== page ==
Jay: Interesting. Okay and then talk to us a little bit about your decision to leave. Okay. You’re in finance, which there’s a lot of people in finance in Hong Kong, right. And I think there’s a lot of people in finance that want to get out of finance, right. You’re story will resonate with a lot of our listeners. Was there a particular pain point that you had at your time at Goldman Sachs were you were like, you know what, enough is enough. I don’t want to work for someone else. Was it not as dramatic as that.
Fiona: It’s not as dramatic. It’s not as dramatic. It’s not like I woke up one day and be like, okay I’m going to quit my job and do my own thing. So I always knew that I really wanted to get my hands onto technology because I think technology’s going to really transform the world and it transforms everyone’s daily lives. So I already knew that I really wanted to get involved in technology. But how do you get there. I think for a lot of people that’s very difficult, especially if you’ve been in finance so long. You know how it works, you know what your path is going to be. So how I transitioned out with that, I already had this thought, right. But I can’t just say, quit my job.
So I went to actually a lot of different events. I talked to a lot of different people to understand what it’s like, what does it really mean to do a startup. Because if you just read news articles, maybe it’s all so rosy, this company [inaudible 00:06:29] this company raises how much money. But that’s just very, very on surface level. So I actually spent around, I think, a half a year to nine months to explore. Explore what I really wanted to do and whether I was suitable, or capable of really giving up everything and doing my own startup.
Jay: Right, so you did your due diligence.
Fiona: Yes, I did.
Jay: Yeah. I think one of the key things is, when people ask me, oh what should I do? I usually tell them, don’t quite your job. Whatever you do, do not quit your job. Do your research, figure out what you want to do first. Or maybe even start working on it on the side, right.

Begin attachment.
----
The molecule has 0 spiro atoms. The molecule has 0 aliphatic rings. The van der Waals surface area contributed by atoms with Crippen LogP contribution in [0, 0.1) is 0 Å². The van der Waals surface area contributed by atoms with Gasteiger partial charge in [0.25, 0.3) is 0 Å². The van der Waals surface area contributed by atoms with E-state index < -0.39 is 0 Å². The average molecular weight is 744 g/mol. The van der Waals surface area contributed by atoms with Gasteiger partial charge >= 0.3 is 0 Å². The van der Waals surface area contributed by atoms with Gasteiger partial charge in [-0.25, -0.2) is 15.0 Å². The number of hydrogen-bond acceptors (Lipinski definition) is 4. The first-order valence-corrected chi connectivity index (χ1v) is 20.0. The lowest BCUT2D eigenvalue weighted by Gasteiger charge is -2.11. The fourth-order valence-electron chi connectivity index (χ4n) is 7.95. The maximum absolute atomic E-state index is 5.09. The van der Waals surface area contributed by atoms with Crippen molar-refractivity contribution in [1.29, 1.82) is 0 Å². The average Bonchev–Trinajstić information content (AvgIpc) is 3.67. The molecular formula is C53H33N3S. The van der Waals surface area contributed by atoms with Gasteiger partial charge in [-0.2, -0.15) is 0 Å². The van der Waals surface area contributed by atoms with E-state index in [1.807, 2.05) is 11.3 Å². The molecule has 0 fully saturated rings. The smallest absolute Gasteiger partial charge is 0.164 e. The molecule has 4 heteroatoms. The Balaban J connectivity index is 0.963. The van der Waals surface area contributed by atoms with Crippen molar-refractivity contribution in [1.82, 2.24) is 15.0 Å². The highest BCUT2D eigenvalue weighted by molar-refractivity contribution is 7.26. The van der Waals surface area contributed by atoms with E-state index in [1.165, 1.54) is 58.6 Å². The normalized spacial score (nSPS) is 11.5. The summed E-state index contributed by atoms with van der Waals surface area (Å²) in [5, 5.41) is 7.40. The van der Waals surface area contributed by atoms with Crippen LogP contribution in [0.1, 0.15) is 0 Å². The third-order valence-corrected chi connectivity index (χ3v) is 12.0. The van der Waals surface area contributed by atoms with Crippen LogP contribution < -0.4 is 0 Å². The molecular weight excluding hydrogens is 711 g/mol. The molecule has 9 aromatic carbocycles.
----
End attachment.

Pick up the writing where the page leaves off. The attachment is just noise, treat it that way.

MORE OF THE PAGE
Fiona: Actually what Tony and I did, because this is Tony’s, my co-founder’s, second startup, so it’s not his first. He has a bit more experience than I do. But what we did was that, at that time I was still with Disney, he was still at his other startup. And what we did was that every night after six or seven, our full-time job ends, we would work together until midnight or 1 a.m. We did that for I think six months. We did that for six months, including weekends too. So weekends, we would work full-time. That’s what we did before we decided, let’s just go all into this and quit our jobs.
Jay: That’s pretty smart too. So how did you meet Tony again.
Fiona: So it was one of the events that I went to. It was Startup Weekend in Hong Kong. It was one of the earlier versions. And I actually went there to get to know people, because it’s very, very hard to meet engineers and technology people when your whole social circle is [inaudible 00:08:07] people, right. So you have to go out of your comfort zone and go to these different places to meet people. I didn’t know anyone there when I went. But a lot of people who go to these events are to get to know other people, right. So it was a very good venue to meet people that are not like you. And that’s where I’d meet Tony.
Jay: That’s awesome. Yeah, I think, these events, networking is an interesting, necessary evil, so to speak. Some people are really good at it. Some people aren’t. I’m not very good at it.
Fiona: I’m not very good at it either but I usually go for the objective. I rarely really go just to go. Because I’m more an introvert than an extrovert, when people ask me. But I knew I had to pitch myself, right, so if I really need to know engineers, I can’t just stay at home all day. So that’s what I did.